Apple announces 7-for-1 stock split; boosts dividend, ups buybacks to $90 billion

Apple today announced that its Board of Directors has authorized another significant increase to the Company’s program to return capital to shareholders. The Company expects to utilize a total of over $130 billion of cash under the expanded program by the end of calendar 2015.

As part of the program, the Board has increased its share repurchase authorization to $90 billion from the $60 billion level announced last year. The Company expects to continue to utilize about $1 billion annually to net-share-settle vesting restricted stock units.

Additionally, the Board has approved an increase to the Company’s quarterly dividend of approximately 8 percent and has declared a dividend of $3.29 per common share, payable on May 15, 2014 to shareholders of record as of the close of business on May 12, 2014. The Company also plans to increase its dividend on an annual basis. With annual payments of $11 billion, Apple is among the largest dividend payers in the world.

From August 2012 through March 2014, Apple has spent $66 billion in cash on its capital return program.

To assist in funding the program, the Company expects to access the public debt markets during 2014, both domestically and internationally, for an amount of term debt similar to what the Company raised during 2013. The management team and the Board of Directors will continue to review each element of the capital return program regularly.

“We are announcing a significant increase to our capital return program,” said Tim Cook, Apple’s CEO, in a statement. “We’re confident in Apple’s future and see tremendous value in Apple’s stock, so we’re continuing to allocate the majority of our program to share repurchases. We’re also happy to be increasing our dividend for the second time in less than two years.”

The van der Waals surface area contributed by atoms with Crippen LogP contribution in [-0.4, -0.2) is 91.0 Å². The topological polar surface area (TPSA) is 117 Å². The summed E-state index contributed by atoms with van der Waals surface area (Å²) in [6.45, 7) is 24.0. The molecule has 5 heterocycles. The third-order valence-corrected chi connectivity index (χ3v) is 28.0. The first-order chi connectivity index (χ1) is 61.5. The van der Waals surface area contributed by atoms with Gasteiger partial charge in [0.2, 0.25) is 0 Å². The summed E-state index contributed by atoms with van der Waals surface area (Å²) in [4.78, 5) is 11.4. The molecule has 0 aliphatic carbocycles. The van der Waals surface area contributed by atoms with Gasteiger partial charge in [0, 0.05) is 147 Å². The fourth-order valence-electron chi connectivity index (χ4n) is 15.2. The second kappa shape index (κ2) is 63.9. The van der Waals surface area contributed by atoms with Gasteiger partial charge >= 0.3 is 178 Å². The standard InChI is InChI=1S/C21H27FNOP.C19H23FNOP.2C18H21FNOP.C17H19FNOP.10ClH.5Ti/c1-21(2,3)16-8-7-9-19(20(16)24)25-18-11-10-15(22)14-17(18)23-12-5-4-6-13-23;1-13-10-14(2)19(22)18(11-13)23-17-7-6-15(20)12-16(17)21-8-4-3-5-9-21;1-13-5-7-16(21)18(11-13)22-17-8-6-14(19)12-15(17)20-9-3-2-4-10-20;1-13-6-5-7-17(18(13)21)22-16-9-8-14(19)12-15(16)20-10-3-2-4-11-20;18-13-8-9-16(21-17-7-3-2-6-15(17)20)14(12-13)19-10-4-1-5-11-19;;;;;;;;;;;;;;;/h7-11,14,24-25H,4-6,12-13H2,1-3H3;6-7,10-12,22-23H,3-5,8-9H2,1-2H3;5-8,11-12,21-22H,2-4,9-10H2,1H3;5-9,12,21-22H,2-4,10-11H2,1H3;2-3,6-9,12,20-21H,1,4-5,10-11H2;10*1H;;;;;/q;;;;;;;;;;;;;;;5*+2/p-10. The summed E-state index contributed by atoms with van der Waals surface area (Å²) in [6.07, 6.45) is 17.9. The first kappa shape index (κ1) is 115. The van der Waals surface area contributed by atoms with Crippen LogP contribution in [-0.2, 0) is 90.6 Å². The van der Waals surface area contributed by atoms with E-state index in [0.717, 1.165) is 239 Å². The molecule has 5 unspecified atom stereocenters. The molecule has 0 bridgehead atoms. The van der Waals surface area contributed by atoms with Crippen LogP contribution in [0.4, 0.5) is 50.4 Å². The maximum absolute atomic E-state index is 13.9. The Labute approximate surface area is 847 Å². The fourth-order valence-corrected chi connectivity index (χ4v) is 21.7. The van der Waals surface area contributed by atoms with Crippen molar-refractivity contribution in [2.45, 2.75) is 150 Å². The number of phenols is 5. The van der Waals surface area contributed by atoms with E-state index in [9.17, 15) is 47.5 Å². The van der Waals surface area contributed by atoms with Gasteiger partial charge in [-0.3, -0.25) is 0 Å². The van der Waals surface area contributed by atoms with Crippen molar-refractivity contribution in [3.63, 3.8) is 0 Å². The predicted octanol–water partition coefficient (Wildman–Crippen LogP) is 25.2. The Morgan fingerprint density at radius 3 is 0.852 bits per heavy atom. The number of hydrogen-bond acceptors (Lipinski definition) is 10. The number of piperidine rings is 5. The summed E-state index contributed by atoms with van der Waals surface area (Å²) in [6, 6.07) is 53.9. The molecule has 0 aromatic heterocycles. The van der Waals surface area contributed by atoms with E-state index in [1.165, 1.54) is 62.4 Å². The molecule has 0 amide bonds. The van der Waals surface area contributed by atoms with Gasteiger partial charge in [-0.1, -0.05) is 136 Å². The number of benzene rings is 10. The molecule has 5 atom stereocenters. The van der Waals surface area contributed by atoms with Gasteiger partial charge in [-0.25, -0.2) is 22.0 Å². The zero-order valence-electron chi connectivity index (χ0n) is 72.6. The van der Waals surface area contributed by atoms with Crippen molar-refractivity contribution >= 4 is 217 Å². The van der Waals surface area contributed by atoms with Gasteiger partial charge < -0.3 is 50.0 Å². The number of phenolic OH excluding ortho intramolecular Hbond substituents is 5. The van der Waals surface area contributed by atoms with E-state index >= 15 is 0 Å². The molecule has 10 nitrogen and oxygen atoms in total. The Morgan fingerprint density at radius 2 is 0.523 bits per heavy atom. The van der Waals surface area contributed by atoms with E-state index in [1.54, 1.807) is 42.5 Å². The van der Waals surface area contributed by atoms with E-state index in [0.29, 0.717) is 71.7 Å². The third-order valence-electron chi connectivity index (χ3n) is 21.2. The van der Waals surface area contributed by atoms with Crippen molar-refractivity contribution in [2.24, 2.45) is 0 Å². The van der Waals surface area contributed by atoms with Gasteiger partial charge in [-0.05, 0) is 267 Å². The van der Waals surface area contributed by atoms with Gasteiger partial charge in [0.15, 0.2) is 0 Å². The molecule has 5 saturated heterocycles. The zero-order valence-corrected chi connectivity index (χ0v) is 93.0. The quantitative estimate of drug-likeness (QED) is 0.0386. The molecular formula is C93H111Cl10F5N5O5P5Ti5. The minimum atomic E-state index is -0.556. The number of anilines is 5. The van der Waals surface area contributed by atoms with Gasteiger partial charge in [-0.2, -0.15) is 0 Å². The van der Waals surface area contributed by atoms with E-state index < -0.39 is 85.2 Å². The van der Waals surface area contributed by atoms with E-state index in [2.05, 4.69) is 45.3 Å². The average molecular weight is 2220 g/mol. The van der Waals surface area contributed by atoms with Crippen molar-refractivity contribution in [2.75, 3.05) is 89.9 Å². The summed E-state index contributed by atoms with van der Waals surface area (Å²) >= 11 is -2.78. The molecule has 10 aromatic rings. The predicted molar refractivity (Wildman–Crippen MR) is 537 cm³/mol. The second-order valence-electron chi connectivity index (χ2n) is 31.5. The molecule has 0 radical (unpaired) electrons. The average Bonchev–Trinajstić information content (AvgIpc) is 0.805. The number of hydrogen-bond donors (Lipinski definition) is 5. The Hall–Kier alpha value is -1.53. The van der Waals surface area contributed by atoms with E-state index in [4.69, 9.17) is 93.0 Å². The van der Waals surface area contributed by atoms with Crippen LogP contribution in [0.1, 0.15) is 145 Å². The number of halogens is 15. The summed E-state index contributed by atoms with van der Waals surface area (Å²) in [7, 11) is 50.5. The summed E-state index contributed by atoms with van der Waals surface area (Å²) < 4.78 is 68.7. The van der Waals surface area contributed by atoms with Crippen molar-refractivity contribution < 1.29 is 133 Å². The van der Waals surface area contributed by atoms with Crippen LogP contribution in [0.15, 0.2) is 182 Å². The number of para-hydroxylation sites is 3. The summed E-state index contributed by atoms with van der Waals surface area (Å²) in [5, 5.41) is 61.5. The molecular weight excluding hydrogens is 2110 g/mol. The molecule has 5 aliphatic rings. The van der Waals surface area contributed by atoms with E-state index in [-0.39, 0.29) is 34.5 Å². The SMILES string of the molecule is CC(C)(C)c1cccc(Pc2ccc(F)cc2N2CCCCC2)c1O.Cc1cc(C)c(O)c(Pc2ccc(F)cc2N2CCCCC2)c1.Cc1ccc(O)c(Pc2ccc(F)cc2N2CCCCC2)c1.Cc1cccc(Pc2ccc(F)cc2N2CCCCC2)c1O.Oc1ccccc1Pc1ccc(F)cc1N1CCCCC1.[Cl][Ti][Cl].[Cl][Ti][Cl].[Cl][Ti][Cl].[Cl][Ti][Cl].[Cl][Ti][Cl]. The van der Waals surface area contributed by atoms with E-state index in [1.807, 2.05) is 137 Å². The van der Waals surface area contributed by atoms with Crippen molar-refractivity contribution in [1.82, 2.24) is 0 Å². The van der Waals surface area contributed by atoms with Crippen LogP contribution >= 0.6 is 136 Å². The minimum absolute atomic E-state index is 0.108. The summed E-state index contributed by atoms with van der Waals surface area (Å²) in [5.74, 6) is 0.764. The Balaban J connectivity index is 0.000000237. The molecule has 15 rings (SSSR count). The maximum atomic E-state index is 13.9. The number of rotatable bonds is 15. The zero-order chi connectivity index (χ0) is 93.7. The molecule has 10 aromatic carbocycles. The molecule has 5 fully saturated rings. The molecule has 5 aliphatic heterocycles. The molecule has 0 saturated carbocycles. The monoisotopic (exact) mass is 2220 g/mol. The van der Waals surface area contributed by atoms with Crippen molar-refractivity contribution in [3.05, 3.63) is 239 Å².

The Board of Directors has also announced a seven-for-one stock split. Each Apple shareholder of record at the close of business on June 2, 2014 will receive six additional shares for every share held on the record date, and trading will begin on a split-adjusted basis on June 9, 2014.

Source: Apple Inc.

MacDailyNews Take: Boom! Boom! Boom!

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Apple smashes Street with revenue of $45.65 billion in Q214 – April 23, 2014

66 Comments

    1. Stock market research has shown that buy-back programs do not have any long-term effect on stock price whatsoever, so what really happens is just some of stock holders sell their stock to Apple.

      Probably just paying dividends would be more reasonable, but businesses are too used to stock buy back.

      1. Buybacks have a direct effect of increasing EPS for remaining shares outstanding because of the reduced float, which increases stock price at any given P/E multiple. This assumes continued levels of earnings.

    1. No. The value remains the same, just spread out over more shares. And by lowering the per share price they put the stock back within the reach of retail investors, moving it away from the manipulating effects of institutional investors and hedge funds.